A lot has been written about the bad news from this year’s Federal Employee Viewpoint Survey. But former DHS chief human capital officer Jeff Neal says 70 percent of government workers still get a feeling of accomplishment from their work, despite a four-year pay freeze and flak from politicians.
A gap of mistrust is forming between senior managers and their employees across the federal government. The results of the latest Federal Employee Viewpoint Survey show federal employees are taking an increasingly dim view of the senior leaders in their agencies. Jeff Neal is Senior Vice President of ICF International, and former Chief Human Capital Officer of the Homeland Security Department. On In Depth with guest host Jared Serbu, he said federal agencies are treading on a dangerous path right now regarding workplace standards.
Federal employees’ opinions of senior leaders are at a five-year low, based on the Office of Personnel Management’s survey of nearly 400,000 employees across government. More broadly, the survey suggests employees are even less enthusiastic about their jobs than they were last year, when OPM warned agencies to heed signs of low morale.
The results of the Federal Employee Viewpoint Survey are in at many agencies. Jeff Neal, former chief human capital officer at the Department of Homeland Security and the chief human resources officer at the Defense Logistics Agency, says the numbers aren’t pretty.
Jeff Neal, senior vice president at ICF International, and Keith Trippie, chief executive officer of the Trippie Group, count down the week’s top stories with Francis Rose.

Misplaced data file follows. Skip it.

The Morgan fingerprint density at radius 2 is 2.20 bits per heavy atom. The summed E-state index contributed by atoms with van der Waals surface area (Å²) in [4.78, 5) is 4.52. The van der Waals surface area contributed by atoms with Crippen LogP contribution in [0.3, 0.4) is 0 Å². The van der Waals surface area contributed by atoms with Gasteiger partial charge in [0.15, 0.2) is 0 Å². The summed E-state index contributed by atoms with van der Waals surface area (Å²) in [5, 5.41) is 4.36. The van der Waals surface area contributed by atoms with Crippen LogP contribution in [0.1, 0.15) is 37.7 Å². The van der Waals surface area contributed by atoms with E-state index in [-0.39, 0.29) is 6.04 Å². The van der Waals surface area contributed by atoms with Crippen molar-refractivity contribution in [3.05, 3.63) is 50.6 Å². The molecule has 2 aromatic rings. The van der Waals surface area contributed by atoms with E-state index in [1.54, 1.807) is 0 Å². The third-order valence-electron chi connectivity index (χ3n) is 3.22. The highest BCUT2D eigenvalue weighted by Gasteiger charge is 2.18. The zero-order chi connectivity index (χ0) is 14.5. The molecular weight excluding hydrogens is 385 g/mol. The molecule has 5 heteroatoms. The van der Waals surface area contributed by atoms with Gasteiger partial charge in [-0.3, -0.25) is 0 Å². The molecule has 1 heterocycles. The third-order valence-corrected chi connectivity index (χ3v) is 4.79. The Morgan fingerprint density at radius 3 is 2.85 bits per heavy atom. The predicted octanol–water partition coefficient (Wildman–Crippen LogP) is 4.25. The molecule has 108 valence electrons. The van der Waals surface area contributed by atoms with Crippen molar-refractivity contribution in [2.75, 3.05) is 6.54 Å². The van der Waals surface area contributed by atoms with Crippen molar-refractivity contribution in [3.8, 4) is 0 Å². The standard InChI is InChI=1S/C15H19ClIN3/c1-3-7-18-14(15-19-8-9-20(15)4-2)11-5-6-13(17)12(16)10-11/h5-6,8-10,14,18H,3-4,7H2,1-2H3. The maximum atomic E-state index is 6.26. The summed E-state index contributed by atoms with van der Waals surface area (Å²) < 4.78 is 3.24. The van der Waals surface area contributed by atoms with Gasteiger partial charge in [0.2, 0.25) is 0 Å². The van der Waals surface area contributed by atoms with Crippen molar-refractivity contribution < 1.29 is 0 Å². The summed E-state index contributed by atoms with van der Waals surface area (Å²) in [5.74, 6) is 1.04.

Bringing back the rule of three may be the key to improving how you assess candidates for federal jobs and how you improve the category ratings system. That’s according to Jeff Neal, Senior Vice President of ICF International and former Chief Human Capital Officer at the Department of Homeland Security. On In Depth with Francis Rose, he said category ratings aren’t the problem, and that agencies can improve the process by conducting better assessments.
Jeff Neal, former DHS Chief Human Capital Officer Jeff Neal, asks whether hiring managers should use the “rule of three” when considering applications from disabled veterans.
Two construction companies will share a $4.5 billion contract to build the next phase of Homeland Security Department headquarters. But the debate about the future of DHS continues, with some people believing Congress should break it up again. Jeff Neal is Senior Vice President of ICF International and former Chief Human Capital Officer at the Department of Homeland Security. On In Depth with Francis Rose, he said the agency should live on because the good news from the agency outweighs the bad.
Doing away with DHS would result in a massive government reorganization that would most likely be even messier than the one that created DHS, says former DHS Chief Human Capital Officer Jeff Neal.
Former DHS CHCO Jeff Neal examines the contention that hiring more federal employees would make for a smaller, better-run federal government.